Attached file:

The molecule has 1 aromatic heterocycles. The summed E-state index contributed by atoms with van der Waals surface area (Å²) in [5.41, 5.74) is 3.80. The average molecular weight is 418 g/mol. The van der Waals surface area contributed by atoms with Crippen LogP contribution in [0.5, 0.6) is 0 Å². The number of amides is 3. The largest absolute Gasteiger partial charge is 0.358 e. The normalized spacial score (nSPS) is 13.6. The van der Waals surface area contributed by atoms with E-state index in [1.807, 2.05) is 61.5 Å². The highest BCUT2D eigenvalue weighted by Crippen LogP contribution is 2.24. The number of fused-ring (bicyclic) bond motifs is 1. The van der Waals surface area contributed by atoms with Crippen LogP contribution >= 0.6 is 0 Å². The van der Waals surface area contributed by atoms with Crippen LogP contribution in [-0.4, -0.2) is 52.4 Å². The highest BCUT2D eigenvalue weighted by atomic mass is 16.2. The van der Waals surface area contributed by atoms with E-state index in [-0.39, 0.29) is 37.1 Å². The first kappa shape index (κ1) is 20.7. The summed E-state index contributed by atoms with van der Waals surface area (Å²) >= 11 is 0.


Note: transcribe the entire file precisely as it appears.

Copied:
The molecule has 1 aromatic heterocycles. The summed E-state index contributed by atoms with van der Waals surface area (Å²) in [5.41, 5.74) is 3.80. The average molecular weight is 418 g/mol. The van der Waals surface area contributed by atoms with Crippen LogP contribution in [0.5, 0.6) is 0 Å². The number of amides is 3. The largest absolute Gasteiger partial charge is 0.358 e. The normalized spacial score (nSPS) is 13.6. The van der Waals surface area contributed by atoms with E-state index in [1.807, 2.05) is 61.5 Å². The highest BCUT2D eigenvalue weighted by Crippen LogP contribution is 2.24. The number of fused-ring (bicyclic) bond motifs is 1. The van der Waals surface area contributed by atoms with Crippen LogP contribution >= 0.6 is 0 Å². The van der Waals surface area contributed by atoms with Crippen LogP contribution in [-0.4, -0.2) is 52.4 Å². The highest BCUT2D eigenvalue weighted by atomic mass is 16.2. The van der Waals surface area contributed by atoms with E-state index in [-0.39, 0.29) is 37.1 Å². The first kappa shape index (κ1) is 20.7. The summed E-state index contributed by atoms with van der Waals surface area (Å²) >= 11 is 0.